LadyDrinks Princeton High Tea January. Photo credit: Charles Phox


Joya Dass


Lessons on leadership from a long-ago women’s empowerment class

I remember the day my mother quietly said to me over the phone, “You’ve changed.”

I was living in New York City for a few years now. I left home at 18, and had spent the last few years forging the pathway to becoming a television anchor. College in PA. Grad school in Boston. Internship in Washington DC, Internship in New York City. First job in New Jersey. First on-air job in Wyoming (yes — -Wyoming) and finally — business news on air in New York.

So of course I had changed. Unknowingly, I had left behind the expectations, the demands of a girl from a traditional indian household, and put myself and my dreams first. Years later, I would get validation from an important teacher.

in 2010, I took a very powerful series of classes with a woman named Jennifer Macaluso Gilmore. I had come leaps and bounds professionally, but personally, I had a ways to go. Through her twelve-week course, I was given a blueprint for valuing myself for the first time. Not just as a young woman. But today, as a leader. Four of her kernels of wisdom I still practice today:

1) KEEP A LIST OF YOUR ACCOMPLISHMENTS HANDY. In the words of Sylvester Stallone, as said in “Rocky 3”: Nothing is ever going to hit you harder than life. But it’s not about getting hit. It’s about how hard you can get hit and keep moving forward. But, as women, sometimes life doles out the sucker punches faster than we can fend them off. One of the exercises Jen had us do in class was make a list of all the accomplishments we ever achieved. Even if it was ‘learned to ride a bicycle,’ we were asked to keep the list handy and read it when life throws a curveball. Re-reading the list when the chips are down is a good reminder that we are MORE than a moment.

2) One of her favorite phrases was to “FILL YOUR OWN TANK FIRST.” In other words, take inventory of the things you need to do during a typical week in order to fill yourself up, BEFORE you show up for all the other roles in life you play: mother, friend, daughter-in-law, girlfriend. I never miss my Saturday afternoon yoga class. The teacher plays dramatic movie soundtracks, making an otherwise ordinary class, rather epic. But its during this hour and a half that I get check in with myself. How am I feeling? Why is my nail polish on my toes chipped? Where are my priorities? What am I focusing on? What should I be focusing on? This time with myself is important. The weeks that I miss class, I notice it right away when I turn to face the camera. My concentration isn’t the same. The words flow out of my mouth differently. I’m more anxious. My decision making is impulsive.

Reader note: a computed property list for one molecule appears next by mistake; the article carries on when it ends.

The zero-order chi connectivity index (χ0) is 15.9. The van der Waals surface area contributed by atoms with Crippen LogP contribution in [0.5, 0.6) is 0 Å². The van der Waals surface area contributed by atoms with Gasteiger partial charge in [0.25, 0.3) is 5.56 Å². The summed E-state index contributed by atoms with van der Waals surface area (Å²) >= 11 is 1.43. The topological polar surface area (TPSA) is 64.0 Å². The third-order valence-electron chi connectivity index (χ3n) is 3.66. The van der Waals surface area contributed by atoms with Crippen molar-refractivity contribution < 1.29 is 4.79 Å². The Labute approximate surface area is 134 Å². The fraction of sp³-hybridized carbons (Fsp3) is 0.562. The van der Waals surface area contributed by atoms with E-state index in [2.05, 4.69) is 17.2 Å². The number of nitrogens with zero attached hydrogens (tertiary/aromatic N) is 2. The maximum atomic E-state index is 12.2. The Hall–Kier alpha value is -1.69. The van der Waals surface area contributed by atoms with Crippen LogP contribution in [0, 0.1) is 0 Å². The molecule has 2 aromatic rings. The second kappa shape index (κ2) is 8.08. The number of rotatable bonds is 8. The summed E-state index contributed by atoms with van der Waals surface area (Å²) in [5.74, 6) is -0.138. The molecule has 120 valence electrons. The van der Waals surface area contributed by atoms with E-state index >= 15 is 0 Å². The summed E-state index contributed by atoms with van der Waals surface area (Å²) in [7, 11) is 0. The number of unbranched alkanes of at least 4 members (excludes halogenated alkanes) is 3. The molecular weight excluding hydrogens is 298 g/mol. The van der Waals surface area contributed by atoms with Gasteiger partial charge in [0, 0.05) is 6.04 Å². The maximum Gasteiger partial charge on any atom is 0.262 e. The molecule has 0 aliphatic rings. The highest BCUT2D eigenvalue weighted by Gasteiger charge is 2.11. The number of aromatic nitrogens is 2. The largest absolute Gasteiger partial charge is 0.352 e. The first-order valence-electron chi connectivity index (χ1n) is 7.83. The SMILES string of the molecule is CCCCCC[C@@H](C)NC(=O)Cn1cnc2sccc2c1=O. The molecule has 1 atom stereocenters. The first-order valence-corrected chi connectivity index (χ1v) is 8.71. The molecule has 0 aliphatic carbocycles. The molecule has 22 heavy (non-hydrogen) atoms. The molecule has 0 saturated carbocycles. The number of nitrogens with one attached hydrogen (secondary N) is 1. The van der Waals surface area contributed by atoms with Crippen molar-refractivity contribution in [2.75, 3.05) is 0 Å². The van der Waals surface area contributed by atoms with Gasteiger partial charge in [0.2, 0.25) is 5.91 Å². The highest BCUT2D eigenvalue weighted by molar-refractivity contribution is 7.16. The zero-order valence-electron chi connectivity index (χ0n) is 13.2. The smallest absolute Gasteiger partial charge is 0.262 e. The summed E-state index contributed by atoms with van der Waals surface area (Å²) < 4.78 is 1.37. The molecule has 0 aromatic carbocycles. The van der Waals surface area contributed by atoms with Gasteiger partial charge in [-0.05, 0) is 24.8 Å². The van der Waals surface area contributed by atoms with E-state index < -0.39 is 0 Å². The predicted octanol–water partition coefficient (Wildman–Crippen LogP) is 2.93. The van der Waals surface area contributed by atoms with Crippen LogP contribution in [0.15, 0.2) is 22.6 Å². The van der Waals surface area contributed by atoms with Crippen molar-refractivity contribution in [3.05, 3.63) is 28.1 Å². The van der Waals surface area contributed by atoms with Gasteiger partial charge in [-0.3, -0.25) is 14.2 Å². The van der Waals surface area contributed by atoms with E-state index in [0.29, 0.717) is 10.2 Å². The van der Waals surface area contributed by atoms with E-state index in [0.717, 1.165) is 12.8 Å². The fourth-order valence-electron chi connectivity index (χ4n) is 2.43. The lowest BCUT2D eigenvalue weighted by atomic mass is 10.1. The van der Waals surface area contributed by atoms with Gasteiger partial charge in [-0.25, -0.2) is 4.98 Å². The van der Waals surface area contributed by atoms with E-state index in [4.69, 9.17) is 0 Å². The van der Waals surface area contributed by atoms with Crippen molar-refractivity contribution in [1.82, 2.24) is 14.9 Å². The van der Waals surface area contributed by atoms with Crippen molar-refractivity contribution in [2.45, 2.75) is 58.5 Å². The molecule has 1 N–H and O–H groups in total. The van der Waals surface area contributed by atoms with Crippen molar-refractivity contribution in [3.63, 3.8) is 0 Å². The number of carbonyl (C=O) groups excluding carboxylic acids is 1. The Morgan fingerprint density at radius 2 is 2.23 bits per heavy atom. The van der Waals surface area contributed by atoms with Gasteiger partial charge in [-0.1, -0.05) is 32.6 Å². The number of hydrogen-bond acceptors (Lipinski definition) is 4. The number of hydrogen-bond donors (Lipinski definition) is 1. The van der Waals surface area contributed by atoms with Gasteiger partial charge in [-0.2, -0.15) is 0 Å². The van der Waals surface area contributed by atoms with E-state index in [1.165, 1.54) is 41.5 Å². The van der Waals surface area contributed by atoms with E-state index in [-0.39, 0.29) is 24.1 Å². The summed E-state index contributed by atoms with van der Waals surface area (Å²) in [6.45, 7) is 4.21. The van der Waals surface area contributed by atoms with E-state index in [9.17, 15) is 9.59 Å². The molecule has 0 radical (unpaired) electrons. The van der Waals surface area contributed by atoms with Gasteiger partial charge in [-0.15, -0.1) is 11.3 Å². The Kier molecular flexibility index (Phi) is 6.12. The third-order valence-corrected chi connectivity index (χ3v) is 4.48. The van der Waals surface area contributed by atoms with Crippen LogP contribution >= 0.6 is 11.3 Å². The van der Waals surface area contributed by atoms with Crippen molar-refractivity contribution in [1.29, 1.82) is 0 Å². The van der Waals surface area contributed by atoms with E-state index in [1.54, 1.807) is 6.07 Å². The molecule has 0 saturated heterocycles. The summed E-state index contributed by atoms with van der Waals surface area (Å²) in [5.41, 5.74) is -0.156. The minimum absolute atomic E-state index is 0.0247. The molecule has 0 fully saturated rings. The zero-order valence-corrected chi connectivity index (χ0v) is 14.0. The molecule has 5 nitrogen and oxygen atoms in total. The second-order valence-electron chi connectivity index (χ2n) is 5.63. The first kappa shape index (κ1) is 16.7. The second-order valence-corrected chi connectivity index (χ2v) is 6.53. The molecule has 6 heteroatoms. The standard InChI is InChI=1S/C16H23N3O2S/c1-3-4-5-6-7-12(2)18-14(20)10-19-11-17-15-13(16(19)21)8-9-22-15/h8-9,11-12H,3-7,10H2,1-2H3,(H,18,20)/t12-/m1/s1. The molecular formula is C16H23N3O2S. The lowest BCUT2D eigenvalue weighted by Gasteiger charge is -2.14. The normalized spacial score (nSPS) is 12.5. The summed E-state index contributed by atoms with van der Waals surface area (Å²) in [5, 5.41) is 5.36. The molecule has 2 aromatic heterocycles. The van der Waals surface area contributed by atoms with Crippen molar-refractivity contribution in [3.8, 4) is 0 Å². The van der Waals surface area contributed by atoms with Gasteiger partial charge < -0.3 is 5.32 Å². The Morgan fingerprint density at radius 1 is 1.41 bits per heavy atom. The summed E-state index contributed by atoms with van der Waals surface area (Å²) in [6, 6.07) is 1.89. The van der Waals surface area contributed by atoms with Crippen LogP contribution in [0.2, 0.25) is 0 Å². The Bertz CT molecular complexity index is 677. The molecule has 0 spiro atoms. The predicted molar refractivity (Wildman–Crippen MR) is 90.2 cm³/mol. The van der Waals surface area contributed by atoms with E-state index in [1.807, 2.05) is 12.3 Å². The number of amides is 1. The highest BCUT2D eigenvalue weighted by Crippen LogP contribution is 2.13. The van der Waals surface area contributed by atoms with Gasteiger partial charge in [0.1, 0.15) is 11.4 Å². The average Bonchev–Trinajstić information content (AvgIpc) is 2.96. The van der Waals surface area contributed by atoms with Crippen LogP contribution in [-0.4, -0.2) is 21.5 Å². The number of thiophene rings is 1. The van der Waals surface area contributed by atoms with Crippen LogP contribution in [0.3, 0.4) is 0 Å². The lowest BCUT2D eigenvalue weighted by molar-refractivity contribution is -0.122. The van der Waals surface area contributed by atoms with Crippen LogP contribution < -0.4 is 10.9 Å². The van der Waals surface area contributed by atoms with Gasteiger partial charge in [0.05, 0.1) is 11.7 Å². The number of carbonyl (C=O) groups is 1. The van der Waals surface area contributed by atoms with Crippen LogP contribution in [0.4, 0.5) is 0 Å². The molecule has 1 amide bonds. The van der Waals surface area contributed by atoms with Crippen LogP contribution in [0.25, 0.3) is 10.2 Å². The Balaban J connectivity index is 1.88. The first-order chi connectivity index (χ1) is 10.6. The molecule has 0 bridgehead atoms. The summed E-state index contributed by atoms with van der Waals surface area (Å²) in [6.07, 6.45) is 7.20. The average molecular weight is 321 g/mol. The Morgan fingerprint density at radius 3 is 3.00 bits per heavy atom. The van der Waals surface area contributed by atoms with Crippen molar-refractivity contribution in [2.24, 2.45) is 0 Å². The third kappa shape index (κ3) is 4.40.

3) GATHER INPUT ABOUT YOURSELF. This one takes some courage. But Jen asked us to poll our peers, friends, relatives, direct reports and ask them about their perceptions of us. What did we do well? What did we do poorly? What could we have done differently? In other words, how do we stay relevant and nimble as times are a changin’ without this input from those closest to us. How do we toggle and self correct? The answers really surprised me when I polled women about what kind of programming they wished to see from Ladydrinks in 2016. Not everyone wanted a workshop on how to forge a business plan. Networking via the arts, culture, and personal self development garnered more interest.

4) KEEP A GRATITUDE LIST. That class happened in 2010. 6 years later, the girls in the class still write 10 things to each other regarding things they are grateful for in their day and email it. I take 5 minutes and even write this to myself somedays, when time is tight. I remind myself I’m grateful for coming this far by myself. I’m grateful for a warm beautiful apartment on Central park West in this wintry cold. I’m grateful for my friends who have stood by me. Try it and see how it changes the tone of the day.

Jennifer is a mother and a big believer in “living life in chapters.” So these last few years, she has been on break and raising her young children. But now Jen is BACK from her hiatus and I can’t even begin to tell you how lucky I am to be in conversation with her at this event. After the raging success of the Mother Daughter party in New York City August 2015, we host the Princeton Mother Daughter High Tea Saturday May 7th 2016 at the home of Bani Suri Sarma, in honor of Mother’s Day. Buy tickets here.

The purchase of your ticket, includes your daughter. However, because of this event features a guest speaker, we ask that that daughters be between the ages of 11–18, so we can be respectful. If you don’t have a daughter, but just wish to attend, please come for her talk. At the end of the day, this event is about networking and meeting other like minded professional mothers and women.

If you have a topic you would like her to address, please email



Joya Dass

If you have a goal and want the steps to make it your reality, I have a solution.